“Forty-eight hours after leaving her husband’s body at the base of the stairs, Tanya Dubois cashes in her credit cards, dyes her hair brown, demands a new name from a shadowy voice over the phone, and flees town. It’s not the first time.
She meets Blue, a female bartender who recognizes the hunted look in a fugitive’s eyes and offers her a place to stay. With dwindling choices, Tanya-now-Amelia accepts. An uneasy―and dangerous―alliance is born.
It’s almost impossible to live off the grid today, but Amelia-now-Debra and Blue have the courage, the ingenuity, and the desperation, to try. Hopscotching from city to city, Debra especially is chased by a very dark secret…can she outrun her past?
With heart-stopping escapes and devious deceptions, The Passenger is an amazing psychological thriller about defining yourself while you pursue your path to survival. One thing is certain: the ride will leave you breathless.” – Amazon
Tanya finds her husband’s body at the base of the stairs and from there, she runs. She doesn’t call 911. She runs. And THAT’S the opening of THE PASSENGER. Crazy, right? I know!!! She’s scared to death the police might find it suspicious and rather than call 911 and mourn the death of her husband, she casually packs a bag and takes off. We find out in a very short period of time that Tanya can’t call 911 because she’s still running from her past. She steals identities along the way and bounces all over the U.S. from state to state. She’ll swipe a wallet here or there and assume that identity. She’ll scope out obituaries and steal the identities of those who have recently passed. She’s running like the wind and doing whatever she can to survive. While focusing on the present day, the story does an occasional flashback that gives us little glimpses into Tanya’s past. The story of her past collides violently with her present day situation and things continue escalating at a rapid pace much faster than Tanya is capable of running.
“When I found my husband at the bottom of the stairs, I tried to resuscitate him before I ever considered disposing of the body…”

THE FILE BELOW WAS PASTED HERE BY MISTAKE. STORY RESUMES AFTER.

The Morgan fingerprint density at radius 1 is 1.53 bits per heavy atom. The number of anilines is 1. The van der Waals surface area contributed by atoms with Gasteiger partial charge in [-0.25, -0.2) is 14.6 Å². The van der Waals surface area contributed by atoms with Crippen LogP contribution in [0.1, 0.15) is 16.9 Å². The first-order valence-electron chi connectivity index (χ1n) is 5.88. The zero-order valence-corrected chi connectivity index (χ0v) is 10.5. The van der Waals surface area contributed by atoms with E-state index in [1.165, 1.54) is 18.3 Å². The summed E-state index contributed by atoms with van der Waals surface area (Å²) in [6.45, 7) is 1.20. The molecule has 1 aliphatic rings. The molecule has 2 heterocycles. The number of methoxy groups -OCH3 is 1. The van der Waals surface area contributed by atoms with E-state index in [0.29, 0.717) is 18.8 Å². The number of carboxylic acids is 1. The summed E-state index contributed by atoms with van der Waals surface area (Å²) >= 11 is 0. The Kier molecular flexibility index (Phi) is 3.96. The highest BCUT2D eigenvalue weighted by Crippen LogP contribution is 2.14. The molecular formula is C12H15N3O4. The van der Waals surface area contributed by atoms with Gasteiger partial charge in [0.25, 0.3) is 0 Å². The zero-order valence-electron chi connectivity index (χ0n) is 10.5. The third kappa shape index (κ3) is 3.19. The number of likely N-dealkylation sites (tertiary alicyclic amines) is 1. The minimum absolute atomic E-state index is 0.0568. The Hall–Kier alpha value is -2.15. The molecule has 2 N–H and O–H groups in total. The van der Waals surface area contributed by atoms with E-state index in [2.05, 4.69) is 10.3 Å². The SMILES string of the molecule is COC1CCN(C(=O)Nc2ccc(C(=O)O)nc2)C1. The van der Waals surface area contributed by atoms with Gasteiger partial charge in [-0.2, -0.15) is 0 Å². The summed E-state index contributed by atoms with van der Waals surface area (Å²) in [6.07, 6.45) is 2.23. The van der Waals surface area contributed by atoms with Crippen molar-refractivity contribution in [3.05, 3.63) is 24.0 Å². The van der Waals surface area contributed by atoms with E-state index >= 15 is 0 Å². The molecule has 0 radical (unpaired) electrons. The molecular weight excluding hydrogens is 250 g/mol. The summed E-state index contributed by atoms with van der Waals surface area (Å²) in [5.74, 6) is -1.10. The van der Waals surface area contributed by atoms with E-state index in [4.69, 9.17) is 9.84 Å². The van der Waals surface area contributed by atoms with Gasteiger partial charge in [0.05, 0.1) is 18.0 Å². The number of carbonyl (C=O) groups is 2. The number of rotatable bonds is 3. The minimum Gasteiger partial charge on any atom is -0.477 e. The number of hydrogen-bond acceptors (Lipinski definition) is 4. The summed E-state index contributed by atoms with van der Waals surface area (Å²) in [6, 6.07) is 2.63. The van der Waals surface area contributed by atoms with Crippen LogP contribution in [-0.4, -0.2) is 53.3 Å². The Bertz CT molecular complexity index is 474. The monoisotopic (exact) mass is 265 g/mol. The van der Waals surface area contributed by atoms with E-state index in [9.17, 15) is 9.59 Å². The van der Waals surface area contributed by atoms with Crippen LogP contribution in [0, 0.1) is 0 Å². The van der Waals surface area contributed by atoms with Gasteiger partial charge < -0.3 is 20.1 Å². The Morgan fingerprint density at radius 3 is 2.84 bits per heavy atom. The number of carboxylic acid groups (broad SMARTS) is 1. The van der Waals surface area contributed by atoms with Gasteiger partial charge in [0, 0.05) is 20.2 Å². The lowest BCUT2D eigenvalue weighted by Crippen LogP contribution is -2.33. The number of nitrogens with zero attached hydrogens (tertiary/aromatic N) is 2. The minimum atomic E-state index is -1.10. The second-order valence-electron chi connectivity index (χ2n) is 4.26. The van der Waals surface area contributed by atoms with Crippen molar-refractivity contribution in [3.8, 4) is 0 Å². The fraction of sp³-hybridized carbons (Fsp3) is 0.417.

What a crazy book! Nowhere near the horror genre that I adore, BUT it is a fast-paced thriller. I mean, a strong woman running from her past, stealing identities left and right, proving she’s a bad ass with every action she takes… what in the heck is not to love? I knew from the moment I started reading that opening that this book was going to grip me and it did. It held onto me for dear life and refused to let go. Every chapter of the book is the title of a different woman’s name that Tanya (or whatever her name) has stolen. Tanya isn’t even her real name, but for the sake of the review – that doesn’t matter. What I loved about this book is that Tanya perseveres despite the number of roadblocks that are hell bent on making things as shitty for her as possible. She keeps her head down and she does what she has to do in order to survive. It’s an amazing thing. The entire book is a rollercoaster full of twists and turns. Numerous unanswered questions continue mounting as the story goes on, but not to worry. Lisa Lutz wraps the whole package up with a pretty red bow at the very end. It’s not often you can say that, right? I mean, there’s always questions, right? Hey, what about the car? Or what about that tree that kept attacking people? What about Li’l Mooky? I didn’t have any of the normal unanswered questions at the end of this book and it was refreshing to be honest with you.
THE PASSENGER was an easy 5-star read for me. I did peruse the reviews on Goodreads and unfortunately, a few people had issues with it. It seems the major gripe that most had with the book was the lack of information on Tanya’s character. It seems they wanted to know more about her and what made her tick. That’s a fair statement, but for once, can we just read a book from start to finish and appreciate the words? Do we honestly need the backstory for every person, place and thing in the book? Tanya’s on the run. She’s a badass. Do we really need to go back to her childhood so we can analyze every trauma she ever experienced and figure out why she’s doing what she’s doing? Can’t we just appreciate the storyline as-is? That’s what I did and I’d suggest you do the same.
If you don’t want to read the book with that frame of mind then yeah, you’re probably going to roast THE PASSENGER. I didn’t. I didn’t take it upon myself to analyze and critique the backstory of Tanya’s character and thus, I seriously enjoyed this book. I couldn’t wait to get home and unravel more of the mystery. Where was Tanya headed next? Is she going to evade capture? Is her past going to catch up to her? What’s her next move? She’s running low on funds. How’s she going to make a couple of bucks so she can eat tonight? Just appreciate the words. Free your mind. Get into the storyline and just let it be. Let it flow and don’t worry about the fact that we don’t know how Tanya did on her multiplication tables in 4th grade. It doesn’t matter, k?
Awesome writing. Characters I grew addicted to. Simplistic story that was easy to follow, yet way too engaging for its own good. I could go on. As I mentioned, this is one I really, really enjoyed. It was fun and you know what? I had fun reading it. It was one of those guilty action-packed movies that made it easy to love. 5-stars for me, boys & girls. Reading should be fun and if you want a fun, action-packed, suspenseful thriller – THE PASSENGER is one I highly recommend.
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